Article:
St. Bruno was born around 1030. This founder of the Carthusian order of monks .
BLESSED MARIE ROSE DUROCHER
Blessed Eulalie Durocher was born in 1811 in Quebec, Canada.
OUR LADY OF THE ROSARY
It was St. Dominic in the late twelfth and early thirteenth centuries who encouraged everyone to say the Rosary.
St. Simeon lived in the first century. In Luke's Gospel, chapter two.
ST. DENIS AND COMPANIONS
St. Denis is very popular in France. In fact, he is considered the patron saint of France.
ST. JOHN LEONARDI
St. JOhn was born in 1541and became a pharmacist in Lucca, Italy.
ELEVEN MARTYRS OF ALMERIA, SPAIN
The Spanish civil war began in 1936. It has been described as a struggle between atheism and belief in God.
St. Kenneth who is sometimes called St. Canice or Kenny, lived in the sixth century.
ST. FELIX AND ST. CYPRIAN
Sts. Felix and Cyprian were African bishops who lived in the fifth century.
King St. Edward was one of the best loved of all the English kings.
ST. CALLISTUS I
St. Callisturi, the great pope and martyr, lived in the first part of the third century.
ST. TERESA OF AVILA
St. Teresa was born in Avila, Spain, on March 28, 1515.
ST. MARGARET MARY
St. Margaret Mary lived in the seventeenth century. She is the famous French nun to whom Jesus showed his Sacred Heart.
ST. IGNATIUS OF ANTIOCH
St. Ignatius of Antioch has been well-known since earliest times.
St. Luke is generally believed to be a gentile doctor.
ST. ISAAC JOGUES, ST. JOHN DE BREBEUF AND COMPANIONS--THE NORTH AMERICAN MARTYRS
Over three hundred years ago, six Jesuit priests and two holy laymen, all from France, died as martyrs here in North America.
ST. PAUL OF THE CROSS
Paul Danei of Ovada, Italy, was born into a family of merchants in 1694
St. Hilarion lived in the fourth century.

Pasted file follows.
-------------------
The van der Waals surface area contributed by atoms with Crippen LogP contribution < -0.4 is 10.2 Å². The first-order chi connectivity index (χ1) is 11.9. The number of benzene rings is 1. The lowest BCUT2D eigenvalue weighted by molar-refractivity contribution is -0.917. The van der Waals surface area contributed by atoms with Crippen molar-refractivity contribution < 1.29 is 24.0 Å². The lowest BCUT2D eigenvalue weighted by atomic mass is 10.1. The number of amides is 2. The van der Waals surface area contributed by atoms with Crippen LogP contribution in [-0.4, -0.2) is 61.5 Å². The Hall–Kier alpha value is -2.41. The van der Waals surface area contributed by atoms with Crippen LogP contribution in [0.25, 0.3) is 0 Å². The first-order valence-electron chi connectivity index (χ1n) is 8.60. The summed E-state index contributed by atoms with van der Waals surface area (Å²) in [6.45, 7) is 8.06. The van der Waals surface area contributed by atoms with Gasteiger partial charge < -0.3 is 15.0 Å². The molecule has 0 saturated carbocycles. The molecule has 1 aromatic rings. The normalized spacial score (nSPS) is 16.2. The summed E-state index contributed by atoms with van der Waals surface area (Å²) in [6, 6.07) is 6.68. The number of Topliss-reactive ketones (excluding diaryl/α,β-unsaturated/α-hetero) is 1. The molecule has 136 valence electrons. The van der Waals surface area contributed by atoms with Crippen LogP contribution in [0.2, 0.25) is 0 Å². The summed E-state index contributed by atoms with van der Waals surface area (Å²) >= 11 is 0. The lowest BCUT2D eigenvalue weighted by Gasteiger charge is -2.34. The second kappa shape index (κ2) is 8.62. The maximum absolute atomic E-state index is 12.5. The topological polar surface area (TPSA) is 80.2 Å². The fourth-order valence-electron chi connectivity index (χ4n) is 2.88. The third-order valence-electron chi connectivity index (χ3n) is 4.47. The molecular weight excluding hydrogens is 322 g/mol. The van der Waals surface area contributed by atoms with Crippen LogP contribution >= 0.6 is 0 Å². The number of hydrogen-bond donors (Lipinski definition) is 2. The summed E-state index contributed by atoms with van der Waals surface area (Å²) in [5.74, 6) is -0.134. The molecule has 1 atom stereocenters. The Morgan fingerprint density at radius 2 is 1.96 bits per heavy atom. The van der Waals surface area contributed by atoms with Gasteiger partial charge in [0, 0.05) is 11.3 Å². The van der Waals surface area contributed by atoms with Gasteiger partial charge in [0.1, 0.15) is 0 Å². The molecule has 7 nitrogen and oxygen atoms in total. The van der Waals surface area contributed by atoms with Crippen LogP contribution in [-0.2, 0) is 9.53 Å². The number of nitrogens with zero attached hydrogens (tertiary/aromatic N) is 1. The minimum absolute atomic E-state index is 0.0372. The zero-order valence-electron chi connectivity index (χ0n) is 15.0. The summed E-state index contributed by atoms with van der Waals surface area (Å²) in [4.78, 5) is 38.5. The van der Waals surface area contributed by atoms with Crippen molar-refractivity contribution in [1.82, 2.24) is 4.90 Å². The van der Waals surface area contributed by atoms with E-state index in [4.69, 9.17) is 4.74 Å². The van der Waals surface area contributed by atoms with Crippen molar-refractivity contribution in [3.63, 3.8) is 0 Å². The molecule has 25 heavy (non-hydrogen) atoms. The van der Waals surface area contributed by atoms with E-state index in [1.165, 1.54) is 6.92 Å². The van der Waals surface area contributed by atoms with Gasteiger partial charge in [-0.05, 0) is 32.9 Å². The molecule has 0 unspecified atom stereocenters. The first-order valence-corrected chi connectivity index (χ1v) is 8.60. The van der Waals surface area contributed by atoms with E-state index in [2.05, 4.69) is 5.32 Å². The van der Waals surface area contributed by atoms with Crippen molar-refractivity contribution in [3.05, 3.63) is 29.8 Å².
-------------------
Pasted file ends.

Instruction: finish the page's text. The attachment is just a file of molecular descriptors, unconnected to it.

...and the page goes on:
BLESSED TIMOTHY GIACCARDO
Joseph Giaccardo was born on June 13, 1896, in Narzole, Italy.
ST. JOHN CAPISTRANO
St. John Capistrano was born in Italy in 1386.
ST. ANTHONY CLARET
St. Anthony was born in Spain in 1807.
BLESSED RICHARD GWYN
Blessed Richard was a Welshman who lived in the sixteenth century.
St. Evaristus lived in the second century.
BLESSED CONTARDO FERRINI
Blessed Contardo was born in 1859. His father was a teacher of mathematics and physics.
ST. SIMON AND ST. JUDE
These two apostles of Jesus are honored on the same day.
St. Narcissus lived in the second and early part of the third centuries.
ST. ALPHONSUS RODRIGUEZ
St. Alphonsus, the Spanish saint, was born in 1553.
St. Foillan was an Irish monk who lived in the seventh century.
PHOTO OF THE MONTH
of the Relics of the Passion
for Holy Relics)
Why did Jesus, the sinless one sent from the Father in heaven,
submit himself to John’s baptism? John preached a
baptism of repentance for the forgiveness of sins (Luke
3:3). In this humble submission we see a foreshadowing of
the “baptism” of Jesus bloody death upon the
cross. Jesus’ baptism is the acceptance and the beginning
of his mission as God’s suffering Servant (Isaiah
52:13-15; 53:1-12). He allowed himself to be numbered among
sinners. Jesus submitted himself entirely to his Father’s
will. Out of love he consented to this baptism of death
for the remission of our sins. Do you know the joy of trust
and submission to God?